Three other radon isotopes have a half-life of over an hour: 211Rn, 210Rn and 224Rn. The 220Rn isotope is a natural decay product of the most stable thorium isotope (232Th), and is commonly referred to as thoron. It has a half-life of 55.6 seconds and also emits alpha radiation. Similarly, 219Rn is derived from the most stable isotope of actinium (227Ac)—named "actinon"—and is an alpha emitter with a half-life of 3.96 seconds. No radon isotopes occur significantly in the neptunium (237Np) decay series, though a trace amount of the (extremely unstable) isotope 217Rn is produced.
222Rn belongs to the radium and uranium-238 decay chain, and has a half-life of 3.8235 days. Its four first products (excluding marginal decay schemes) are very short-lived, meaning that the corresponding disintegrations are indicative of the initial radon distribution. Its decay goes through the following sequence:
- 222Rn, 3.82 days, alpha decaying to...
- 218Po, 3.10 minutes, alpha decaying to...
- 214Pb, 26.8 minutes, beta decaying to...
- 214Bi, 19.9 minutes, beta decaying to...
- 214Po, 0.1643 ms, alpha decaying to...
- 210Pb, which has a much longer half-life of 22.3 years, beta decaying to...
- 210Bi, 5.013 days, beta decaying to...
- 210Po, 138.376 days, alpha decaying to...
- 206Pb, stable.
The radon equilibrium factor is the ratio between the activity of all short-period radon progenies (which are responsible for most of radon's biological effects), and the activity that would be at equilibrium with the radon parent.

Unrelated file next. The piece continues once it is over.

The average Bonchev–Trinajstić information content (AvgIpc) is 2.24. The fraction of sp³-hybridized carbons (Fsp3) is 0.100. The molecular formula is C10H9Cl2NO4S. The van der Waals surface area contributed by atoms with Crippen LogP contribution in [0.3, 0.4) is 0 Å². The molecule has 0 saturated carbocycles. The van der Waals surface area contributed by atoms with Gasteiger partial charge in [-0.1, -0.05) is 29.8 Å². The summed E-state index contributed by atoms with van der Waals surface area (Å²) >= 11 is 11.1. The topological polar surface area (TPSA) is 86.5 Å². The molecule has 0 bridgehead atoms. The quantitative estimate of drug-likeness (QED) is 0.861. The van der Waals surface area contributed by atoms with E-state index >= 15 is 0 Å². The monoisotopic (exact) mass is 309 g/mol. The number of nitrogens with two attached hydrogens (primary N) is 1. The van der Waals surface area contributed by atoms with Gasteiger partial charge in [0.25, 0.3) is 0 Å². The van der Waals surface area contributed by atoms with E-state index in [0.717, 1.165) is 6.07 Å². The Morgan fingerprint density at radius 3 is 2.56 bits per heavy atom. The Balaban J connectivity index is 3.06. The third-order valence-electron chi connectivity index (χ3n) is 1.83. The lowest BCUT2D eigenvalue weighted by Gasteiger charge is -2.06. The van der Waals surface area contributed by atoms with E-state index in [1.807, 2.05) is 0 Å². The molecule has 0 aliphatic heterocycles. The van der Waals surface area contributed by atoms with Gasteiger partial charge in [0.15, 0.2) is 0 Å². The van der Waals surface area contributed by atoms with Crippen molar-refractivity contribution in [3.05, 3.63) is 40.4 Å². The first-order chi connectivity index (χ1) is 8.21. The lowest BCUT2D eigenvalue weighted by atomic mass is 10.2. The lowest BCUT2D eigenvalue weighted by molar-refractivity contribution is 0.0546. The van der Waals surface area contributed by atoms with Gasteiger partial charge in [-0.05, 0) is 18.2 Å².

If a closed volume is constantly supplied with radon, the concentration of short-lived isotopes will increase until an equilibrium is reached where the rate of decay of each decay product will equal that of the radon itself. The equilibrium factor is 1 when both activities are equal, meaning that the decay products have stayed close to the radon parent long enough for the equilibrium to be reached, within a couple of hours. Under these conditions each additional pCi/L of radon will increase exposure, by 0.01 WL (Working Level -a measure of radioactivity commonly used in mining. A detailed explanation of WL is given in Concentration Units). These conditions are not always met; in many homes, the equilibrium fraction is typically 40%; that is, there will be 0.004 WL of daughters for each pCi/L of radon in air. 210Pb takes much longer (decades) to come in equilibrium with radon, but, if the environment permits accumulation of dust over extended periods of time, 210Pb and its decay products may contribute to overall radiation levels as well.
Because of their electrostatic charge, radon progenies adhere to surfaces or dust particles, whereas gaseous radon does not. Attachment removes them from the air, usually causing the equilibrium factor in the atmosphere to be less than one. The equilibrium factor is also lowered by air circulation or air filtration devices, and is increased by airborne dust particles, including cigarette smoke. In high concentrations, airborne radon isotopes contribute significantly to human health risk. The equilibrium factor found in epidemiological studies is 0.4.